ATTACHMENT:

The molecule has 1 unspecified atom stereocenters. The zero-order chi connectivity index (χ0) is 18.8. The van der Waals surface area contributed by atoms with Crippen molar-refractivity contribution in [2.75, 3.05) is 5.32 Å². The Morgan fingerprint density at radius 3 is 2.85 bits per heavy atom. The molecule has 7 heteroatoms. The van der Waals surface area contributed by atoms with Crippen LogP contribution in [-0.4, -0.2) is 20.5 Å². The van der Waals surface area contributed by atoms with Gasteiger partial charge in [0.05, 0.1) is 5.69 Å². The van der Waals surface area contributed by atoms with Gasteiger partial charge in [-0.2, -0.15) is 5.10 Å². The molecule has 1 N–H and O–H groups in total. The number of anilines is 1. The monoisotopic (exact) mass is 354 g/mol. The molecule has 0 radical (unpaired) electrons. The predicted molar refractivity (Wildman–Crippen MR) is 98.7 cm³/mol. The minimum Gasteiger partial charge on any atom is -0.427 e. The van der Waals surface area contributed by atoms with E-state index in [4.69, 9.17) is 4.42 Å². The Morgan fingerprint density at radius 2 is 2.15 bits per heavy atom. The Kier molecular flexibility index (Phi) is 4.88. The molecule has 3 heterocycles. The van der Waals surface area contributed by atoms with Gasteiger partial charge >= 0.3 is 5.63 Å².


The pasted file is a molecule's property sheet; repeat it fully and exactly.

The molecule has 1 unspecified atom stereocenters. The zero-order chi connectivity index (χ0) is 18.8. The van der Waals surface area contributed by atoms with Crippen molar-refractivity contribution in [2.75, 3.05) is 5.32 Å². The Morgan fingerprint density at radius 3 is 2.85 bits per heavy atom. The molecule has 7 heteroatoms. The van der Waals surface area contributed by atoms with Crippen LogP contribution in [-0.4, -0.2) is 20.5 Å². The van der Waals surface area contributed by atoms with Gasteiger partial charge in [0.05, 0.1) is 5.69 Å². The van der Waals surface area contributed by atoms with Gasteiger partial charge in [-0.2, -0.15) is 5.10 Å². The molecule has 1 N–H and O–H groups in total. The number of anilines is 1. The monoisotopic (exact) mass is 354 g/mol. The molecule has 0 radical (unpaired) electrons. The predicted molar refractivity (Wildman–Crippen MR) is 98.7 cm³/mol. The minimum Gasteiger partial charge on any atom is -0.427 e. The van der Waals surface area contributed by atoms with E-state index in [4.69, 9.17) is 4.42 Å². The Morgan fingerprint density at radius 2 is 2.15 bits per heavy atom. The Kier molecular flexibility index (Phi) is 4.88. The molecule has 3 heterocycles. The van der Waals surface area contributed by atoms with Gasteiger partial charge >= 0.3 is 5.63 Å².